Anthony Gonzalez knows he might not have a long-term future as an NFL Players Association representative for the Indianapolis Colts.

That's because Gonzalez might not have a long-term future with the Colts — period.

Gonzalez is the first to admit that his 2011 roster spot isn't guaranteed despite the pedigree of being a 2007 first-round draft pick. Leg injuries have limited Gonzalez to just three games and one catch over the past two seasons. He now sits behind Reggie White, Pierre Garcon, Austin Collie and possibly Blair White in the wide-receiver pecking order. To boot, Gonzalez has a $1.11 million base salary.

"It's pretty obvious I'm behind the eight ball a little bit," Gonzalez said Friday at the NFLPA's annual meeting in Marco Island. "I'm putting everything I have into it, which I always do. But this year, it's make-or-break time."

Pressed on the topic, Gonzalez said, "That's how I'm approaching it. I think at the very least it will help with focus."

WHAT NOW?

Alex Marvez makes sense of the whole lockout mess.

Gonzalez is certain of this: Offseason passing drills for Colts players being led by quarterback Peyton Manning will be conducted even during an NFL lockout. Gonzalez wouldn't confirm a starting date for such sessions but hinted at what's to come.

"We haven't officially decided yet how we're going to exactly do it," said Gonzalez, who had become one of Manning's favorite targets in 2008 before injury. "But if anybody knows Peyton, come whenever this thing gets settled, we will be ready to play football. There is no doubt in my mind."

Vonnie Holliday said the lockout hasn't reduced the questions he receives from other NFL players about Washington Redskins teammate Albert Haynesworth.

"The guys who aren't in this locker room want to know, 'Was it like this? Was it like that? Is he that bad?'" said Holliday, who joined Washington during the 2010 offseason. "I tell the guys the truth. Albert is a tremendous talent. It's unfortunate it's played out the way it has."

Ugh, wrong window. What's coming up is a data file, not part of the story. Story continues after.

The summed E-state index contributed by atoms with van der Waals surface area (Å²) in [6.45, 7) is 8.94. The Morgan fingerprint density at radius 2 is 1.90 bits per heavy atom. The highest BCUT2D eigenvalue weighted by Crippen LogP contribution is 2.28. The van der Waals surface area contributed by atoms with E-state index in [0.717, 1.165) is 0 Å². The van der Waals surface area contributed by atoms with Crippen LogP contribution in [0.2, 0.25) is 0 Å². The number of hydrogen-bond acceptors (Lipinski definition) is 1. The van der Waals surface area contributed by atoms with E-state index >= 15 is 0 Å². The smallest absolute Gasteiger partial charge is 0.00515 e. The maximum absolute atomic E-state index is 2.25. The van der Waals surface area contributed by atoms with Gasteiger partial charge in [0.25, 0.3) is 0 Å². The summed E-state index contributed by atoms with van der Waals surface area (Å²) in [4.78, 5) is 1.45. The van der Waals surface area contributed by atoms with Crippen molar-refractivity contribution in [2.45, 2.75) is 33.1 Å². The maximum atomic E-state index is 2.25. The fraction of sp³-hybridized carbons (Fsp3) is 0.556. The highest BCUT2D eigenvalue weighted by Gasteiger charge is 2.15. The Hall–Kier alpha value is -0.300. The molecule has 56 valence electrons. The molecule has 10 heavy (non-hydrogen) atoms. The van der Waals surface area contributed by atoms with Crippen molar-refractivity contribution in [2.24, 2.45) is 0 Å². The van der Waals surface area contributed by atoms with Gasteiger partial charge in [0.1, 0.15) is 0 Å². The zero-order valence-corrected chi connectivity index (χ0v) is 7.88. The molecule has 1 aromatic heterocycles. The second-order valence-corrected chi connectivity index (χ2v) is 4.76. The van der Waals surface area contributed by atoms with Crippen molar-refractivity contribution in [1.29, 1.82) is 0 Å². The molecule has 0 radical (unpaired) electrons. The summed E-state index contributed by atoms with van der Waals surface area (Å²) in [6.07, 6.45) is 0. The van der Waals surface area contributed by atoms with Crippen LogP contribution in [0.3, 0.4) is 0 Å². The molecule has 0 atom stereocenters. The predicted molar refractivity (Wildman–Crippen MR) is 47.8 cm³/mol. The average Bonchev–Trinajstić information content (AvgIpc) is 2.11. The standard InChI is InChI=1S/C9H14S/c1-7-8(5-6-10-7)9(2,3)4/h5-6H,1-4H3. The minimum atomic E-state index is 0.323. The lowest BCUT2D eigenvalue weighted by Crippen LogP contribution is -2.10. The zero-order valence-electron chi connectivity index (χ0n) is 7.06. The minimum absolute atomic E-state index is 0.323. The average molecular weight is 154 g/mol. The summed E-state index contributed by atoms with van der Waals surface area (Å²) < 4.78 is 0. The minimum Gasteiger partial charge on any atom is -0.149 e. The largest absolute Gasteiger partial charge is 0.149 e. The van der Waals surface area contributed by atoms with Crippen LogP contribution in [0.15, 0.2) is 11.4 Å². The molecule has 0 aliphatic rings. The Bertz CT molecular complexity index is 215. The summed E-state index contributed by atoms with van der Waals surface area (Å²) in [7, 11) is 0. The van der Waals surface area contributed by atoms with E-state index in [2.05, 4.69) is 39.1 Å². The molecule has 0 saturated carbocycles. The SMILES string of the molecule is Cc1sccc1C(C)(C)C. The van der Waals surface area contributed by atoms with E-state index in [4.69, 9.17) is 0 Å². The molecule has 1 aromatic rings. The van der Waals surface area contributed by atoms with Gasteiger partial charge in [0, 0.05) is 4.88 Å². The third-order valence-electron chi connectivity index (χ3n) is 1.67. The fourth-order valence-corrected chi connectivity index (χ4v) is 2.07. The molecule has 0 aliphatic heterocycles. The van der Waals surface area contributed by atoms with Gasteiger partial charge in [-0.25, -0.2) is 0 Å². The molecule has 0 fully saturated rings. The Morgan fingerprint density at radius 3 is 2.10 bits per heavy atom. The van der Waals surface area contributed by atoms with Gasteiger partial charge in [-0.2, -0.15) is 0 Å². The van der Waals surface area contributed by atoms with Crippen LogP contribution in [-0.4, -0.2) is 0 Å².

Holliday then reflected on the well-publicized Haynesworth saga. A star talent signed in 2009 to a $100-million contract with $41 million guaranteed, Haynesworth has given more off-field drama to the Redskins than on-field production. He butted heads with new head coach Mike Shanahan throughout the 2010 campaign. Haynesworth ended the regular season suspended for a conduct violation and isn't expected back in 2011.

"You've got guys who feel differently about it," Holliday said. "Some feel he didn't have a chance coming into the locker room because of Shanahan's approach to it and the (failed preseason) conditioning test. You've got guys who feel once players spoke out like some of the leaders in our locker room did (during the offseason) that Albert's back was against the wall. You put a guy against the wall and if he has any heart or fight in him, he's going to fight his way out. And then you've got guys who feel, 'You're a $100-million player. What are you complaining about? Just get out there and play ball. What is the issue? We don't understand. If they want you to play center, play center. At least give it a try.'

"The talks are always interesting. Everywhere you go, people want to know, 'What happened — the soap-opera up in D.C. this year? Haynesworth? (Quarterback Donovan) McNabb?' It's ongoing. It never stops."

Nolan Harrison, Anthony Gonzalez and Vonnie Holliday were interviewed by Alex Marvez and Jim Miller on Sirius NFL Radio.

Tagged: Colts, Redskins, Vonnie Holliday, Peyton Manning, Albert Haynesworth, Anthony Gonzalez